Early on in my second pregnancy, I was advised to go for an elective section if the baby was likely to weigh anything more than 7 lbs.  Thankfully I took the advice as she was 8lb 2ozs, born 10 days early!

My last baby was a surprise boy. We had chosen not to find out the sex, knowing that the likelihood was, another little girl. We were obviously thrilled when a little boy was born by elective caesarean 1 week early, weighing in at 7lb 8ozs – my smallest!

 What do you wish you knew about being a mother, before becoming one?

 That ‘free’ time will be a thing of the past, so make the most of it now!

 How do you manage your “me-time”?

 Now that my children are older and all at school, I feel that my ‘me time’ is during the day.  I work two days but even then, driving to the office with my own music playing is a treat and I savour every moment!

 After school and at weekends, my time is really dedicated to driving the children around to their activities and various social events.

 Do you have a favourite anecdote of your little one?

Having 3 children, this question is a little tricky for me.  I also find it incredibly difficult to remember things from the early days (see my blog post about my lack of memory, here!). However, I do remember more about my son’s early years (he is now 9) than the girls, as so much of that was a blur! When he started nursery school at the age of 2.5, I found it difficult to let go.  He was my last one and always such great company to have around, being so placid.  I asked him one day what he liked to do at playtime (assuming he would talk about the see saw or the sandpit) and he replied: “I like to play with my friend Holly”.  Sounds fairly standard but his “friend” was actually his 5 year old sister who was allowed to play with the nursery children at break time!  That really did warm my heart, knowing that of all the children there, he chose his sister to play with. Cute.

 What is it about Motherhood you absolutely love? 

I won’t lie to you, I find parenting a baffling minefield much of the time! But being someone who loves a challenge, I still decided to have 3 of them!  I love watching my children change and grow into their own personalities, knowing that I’ve had a part to play in the person that they are becoming. As they get older and you begin to see the fruits of your labour, it’s incredibly rewarding.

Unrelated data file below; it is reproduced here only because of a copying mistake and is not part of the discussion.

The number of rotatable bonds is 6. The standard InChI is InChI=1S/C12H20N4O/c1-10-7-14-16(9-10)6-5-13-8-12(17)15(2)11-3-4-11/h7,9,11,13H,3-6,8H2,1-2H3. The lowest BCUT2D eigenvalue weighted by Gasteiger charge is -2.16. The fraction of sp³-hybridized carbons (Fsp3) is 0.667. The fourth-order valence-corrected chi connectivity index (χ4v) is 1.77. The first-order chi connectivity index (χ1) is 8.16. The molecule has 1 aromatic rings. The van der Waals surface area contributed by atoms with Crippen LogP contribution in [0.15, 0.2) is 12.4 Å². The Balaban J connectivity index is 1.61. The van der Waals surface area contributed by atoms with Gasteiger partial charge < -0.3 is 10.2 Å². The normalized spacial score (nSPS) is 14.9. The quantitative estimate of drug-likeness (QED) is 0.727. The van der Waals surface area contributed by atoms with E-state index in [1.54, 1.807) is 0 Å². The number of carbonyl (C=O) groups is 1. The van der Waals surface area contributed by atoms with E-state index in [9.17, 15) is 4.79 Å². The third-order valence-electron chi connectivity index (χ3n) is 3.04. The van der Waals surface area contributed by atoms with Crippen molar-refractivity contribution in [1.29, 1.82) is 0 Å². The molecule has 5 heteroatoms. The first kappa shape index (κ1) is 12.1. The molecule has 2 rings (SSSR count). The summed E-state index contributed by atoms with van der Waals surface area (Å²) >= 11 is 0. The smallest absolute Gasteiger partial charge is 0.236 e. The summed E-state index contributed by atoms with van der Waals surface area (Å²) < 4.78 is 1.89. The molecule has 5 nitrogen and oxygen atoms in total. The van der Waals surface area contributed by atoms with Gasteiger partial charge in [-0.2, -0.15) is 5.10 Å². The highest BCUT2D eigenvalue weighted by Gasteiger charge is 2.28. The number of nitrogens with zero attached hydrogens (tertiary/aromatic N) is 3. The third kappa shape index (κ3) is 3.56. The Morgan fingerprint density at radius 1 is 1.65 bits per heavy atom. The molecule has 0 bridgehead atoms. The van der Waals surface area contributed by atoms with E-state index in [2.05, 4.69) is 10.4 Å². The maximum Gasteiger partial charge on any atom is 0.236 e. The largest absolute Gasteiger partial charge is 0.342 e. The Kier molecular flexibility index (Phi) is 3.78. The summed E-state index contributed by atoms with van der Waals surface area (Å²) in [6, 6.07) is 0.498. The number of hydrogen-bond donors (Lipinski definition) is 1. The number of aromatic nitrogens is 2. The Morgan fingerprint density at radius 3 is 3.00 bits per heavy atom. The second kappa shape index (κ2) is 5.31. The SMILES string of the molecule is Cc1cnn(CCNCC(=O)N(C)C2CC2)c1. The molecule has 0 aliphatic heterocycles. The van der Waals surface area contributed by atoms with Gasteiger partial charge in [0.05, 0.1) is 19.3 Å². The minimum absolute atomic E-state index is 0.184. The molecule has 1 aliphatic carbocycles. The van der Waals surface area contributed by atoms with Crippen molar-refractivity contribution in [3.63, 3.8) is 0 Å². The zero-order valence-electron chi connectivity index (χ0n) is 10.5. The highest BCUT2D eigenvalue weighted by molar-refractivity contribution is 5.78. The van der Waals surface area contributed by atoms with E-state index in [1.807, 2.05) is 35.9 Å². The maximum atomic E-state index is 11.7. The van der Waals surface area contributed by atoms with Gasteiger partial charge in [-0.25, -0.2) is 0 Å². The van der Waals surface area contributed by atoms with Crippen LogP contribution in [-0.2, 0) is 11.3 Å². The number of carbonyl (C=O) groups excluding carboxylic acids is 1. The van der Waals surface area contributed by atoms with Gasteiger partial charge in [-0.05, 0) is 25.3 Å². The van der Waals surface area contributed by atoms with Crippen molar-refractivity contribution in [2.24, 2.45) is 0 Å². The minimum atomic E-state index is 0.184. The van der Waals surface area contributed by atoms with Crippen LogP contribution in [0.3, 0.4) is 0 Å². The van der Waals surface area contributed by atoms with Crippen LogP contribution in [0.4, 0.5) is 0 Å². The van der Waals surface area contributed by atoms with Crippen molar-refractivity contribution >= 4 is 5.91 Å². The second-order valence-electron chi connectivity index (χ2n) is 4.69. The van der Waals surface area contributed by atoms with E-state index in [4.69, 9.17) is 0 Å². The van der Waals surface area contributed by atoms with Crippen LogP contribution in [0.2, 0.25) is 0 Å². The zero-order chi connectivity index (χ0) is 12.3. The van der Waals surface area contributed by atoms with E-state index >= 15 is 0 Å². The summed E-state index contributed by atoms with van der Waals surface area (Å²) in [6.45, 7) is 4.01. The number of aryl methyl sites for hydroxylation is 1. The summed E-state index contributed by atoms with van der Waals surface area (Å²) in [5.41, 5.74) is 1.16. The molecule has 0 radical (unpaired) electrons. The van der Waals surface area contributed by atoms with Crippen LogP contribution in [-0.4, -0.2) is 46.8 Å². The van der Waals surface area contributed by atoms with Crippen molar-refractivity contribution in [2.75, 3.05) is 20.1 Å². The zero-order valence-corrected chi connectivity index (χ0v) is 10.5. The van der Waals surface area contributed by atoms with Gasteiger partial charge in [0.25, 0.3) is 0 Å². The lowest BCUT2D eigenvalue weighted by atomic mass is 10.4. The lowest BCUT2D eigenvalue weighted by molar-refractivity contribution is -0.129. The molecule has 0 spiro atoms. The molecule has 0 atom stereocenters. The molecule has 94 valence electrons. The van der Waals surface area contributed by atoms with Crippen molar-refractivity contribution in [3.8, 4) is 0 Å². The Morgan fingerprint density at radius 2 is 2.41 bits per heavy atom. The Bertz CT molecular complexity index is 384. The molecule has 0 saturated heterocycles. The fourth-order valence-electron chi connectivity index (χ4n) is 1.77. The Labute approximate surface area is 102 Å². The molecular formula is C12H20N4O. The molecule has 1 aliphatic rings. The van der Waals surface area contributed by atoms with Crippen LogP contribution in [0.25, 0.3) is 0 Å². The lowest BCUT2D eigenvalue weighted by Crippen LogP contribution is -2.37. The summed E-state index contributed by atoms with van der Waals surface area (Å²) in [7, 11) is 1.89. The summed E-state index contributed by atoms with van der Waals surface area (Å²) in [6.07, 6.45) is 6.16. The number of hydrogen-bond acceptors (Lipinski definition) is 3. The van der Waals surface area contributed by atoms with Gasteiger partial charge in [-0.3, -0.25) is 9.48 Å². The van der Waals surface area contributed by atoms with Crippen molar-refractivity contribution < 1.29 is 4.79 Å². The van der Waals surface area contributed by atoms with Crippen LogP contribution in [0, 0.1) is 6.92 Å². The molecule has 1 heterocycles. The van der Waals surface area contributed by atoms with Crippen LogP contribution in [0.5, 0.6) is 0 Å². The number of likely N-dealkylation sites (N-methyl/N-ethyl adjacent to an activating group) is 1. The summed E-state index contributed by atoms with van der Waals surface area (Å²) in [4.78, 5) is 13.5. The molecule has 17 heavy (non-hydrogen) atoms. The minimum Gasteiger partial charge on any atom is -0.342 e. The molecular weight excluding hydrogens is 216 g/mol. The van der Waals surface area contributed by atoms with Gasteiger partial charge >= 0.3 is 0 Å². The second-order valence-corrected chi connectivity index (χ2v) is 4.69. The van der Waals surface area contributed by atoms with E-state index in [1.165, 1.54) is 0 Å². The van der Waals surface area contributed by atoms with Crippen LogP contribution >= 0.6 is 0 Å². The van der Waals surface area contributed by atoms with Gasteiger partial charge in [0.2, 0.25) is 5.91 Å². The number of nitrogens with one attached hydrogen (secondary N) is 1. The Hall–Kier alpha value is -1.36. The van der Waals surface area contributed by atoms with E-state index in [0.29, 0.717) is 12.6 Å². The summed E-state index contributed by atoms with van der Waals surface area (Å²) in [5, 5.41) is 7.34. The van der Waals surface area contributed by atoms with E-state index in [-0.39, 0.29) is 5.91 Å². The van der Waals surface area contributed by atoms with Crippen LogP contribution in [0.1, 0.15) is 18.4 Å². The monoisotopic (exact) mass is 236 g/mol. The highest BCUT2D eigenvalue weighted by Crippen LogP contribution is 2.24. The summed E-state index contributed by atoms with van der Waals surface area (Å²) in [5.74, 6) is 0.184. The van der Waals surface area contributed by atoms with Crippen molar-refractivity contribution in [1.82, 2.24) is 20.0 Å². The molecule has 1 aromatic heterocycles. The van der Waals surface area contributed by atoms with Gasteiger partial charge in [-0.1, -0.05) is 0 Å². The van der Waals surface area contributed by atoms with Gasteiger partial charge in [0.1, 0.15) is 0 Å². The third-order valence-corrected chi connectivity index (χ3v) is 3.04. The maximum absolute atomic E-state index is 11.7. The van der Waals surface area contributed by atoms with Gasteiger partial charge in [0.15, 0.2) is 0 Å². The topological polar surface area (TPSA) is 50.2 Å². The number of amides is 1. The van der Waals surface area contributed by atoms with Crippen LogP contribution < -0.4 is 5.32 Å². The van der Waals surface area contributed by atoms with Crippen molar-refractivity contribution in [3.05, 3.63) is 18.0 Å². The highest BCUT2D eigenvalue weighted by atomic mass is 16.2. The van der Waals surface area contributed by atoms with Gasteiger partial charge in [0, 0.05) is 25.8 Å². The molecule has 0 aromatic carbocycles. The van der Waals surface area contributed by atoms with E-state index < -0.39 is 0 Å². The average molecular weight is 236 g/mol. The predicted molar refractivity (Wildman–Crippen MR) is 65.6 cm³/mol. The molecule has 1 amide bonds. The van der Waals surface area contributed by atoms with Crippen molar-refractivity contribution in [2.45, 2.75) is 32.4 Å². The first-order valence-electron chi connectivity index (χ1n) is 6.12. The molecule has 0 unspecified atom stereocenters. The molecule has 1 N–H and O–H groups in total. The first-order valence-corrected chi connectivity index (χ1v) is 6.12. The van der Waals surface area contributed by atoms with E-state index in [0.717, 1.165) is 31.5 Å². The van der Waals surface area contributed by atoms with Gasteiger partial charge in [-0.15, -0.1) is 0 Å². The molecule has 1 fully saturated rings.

If there is anything about Motherhood you dislike, what would it be?  

The worry. Oh my days, this never stops! And I know people with adult children who say that the worrying doesn’t stop then, either.

What’s a typical day like for you and your little ones?

The alarm goes off at 6.40am. No little ones to wake me up any more, it’s all about me dragging them out of bed!  We try to have breakfast together (one child in particular is not a morning person so this is very hit and miss!) then my husband drops the girls at Secondary School on his way to work and I take our youngest to his Primary School.

Once they are at school, on days when I am not working, I walk the dog straight after drop off and the rest of the day is for me! Obviously there are always jobs to be done around the home but being someone who thrives on the company of others, I try to make sure that I book in at least once ‘catch up’ with a friend per week.

The post school hours are usually pretty hectic for us. I have limited their activities to 3 per week each (despite pleas for more!).  I think it’s important to explore hobbies and attend groups such as Guides and Cubs but it is difficult to get the balance right.  I wrote a blog post on this subject a little while back.

When they were young, I was a stickler for bed times, with everyone being in bed by 7pm.  Now I am lucky if I have them all quiet at 9.30pm and by then I’m pretty pooped!

 Best advice you’ve ever received about Motherhood?  

Pick your battles.  I have control-freak tendencies which if I don’t keep in check, could send our home life into a frenzy! That’s why choosing which battles to pick and being purposeful about this, is something that I try to do on a daily basis.  Does it really matter if their bedroom is a tip during the week?  No, they can tidy it at the weekend and I will count to 10 on entering Monday-Friday!

 If you could give yourself advice about motherhood before becoming one, what would it be? 

 Treasure each moment when they are young. I know that parents with older children told me this when I had babies/toddlers and I always just thought “yeah, yeah, you’ve just forgotten what hard work they are” –  now I know it’s true!

 How do you manage your time or blogging between work and your little ones?

Ok this is tricky.  Blogging isn’t just about writing a post and then hoping someone reads it (not if you want to progress anyway). I have realized that it’s vital to spend time developing a community of readers, communicating via Social Media and socializing (virtually and in real life sometimes!) with other bloggers.

I try to spend my daytime doing this but it does sometimes encroach into the afternoon/early evening if I have a deadline or commitment.  I tend not to blog or spend very much time on Social Media at weekends, especially on Sundays.  For me, that time is for the family and I need to be strict on myself – it’s very addictive!

Thank you so much Suzanne!

Click here to visit 3 Children and It.

Have a lovely weekend everyone!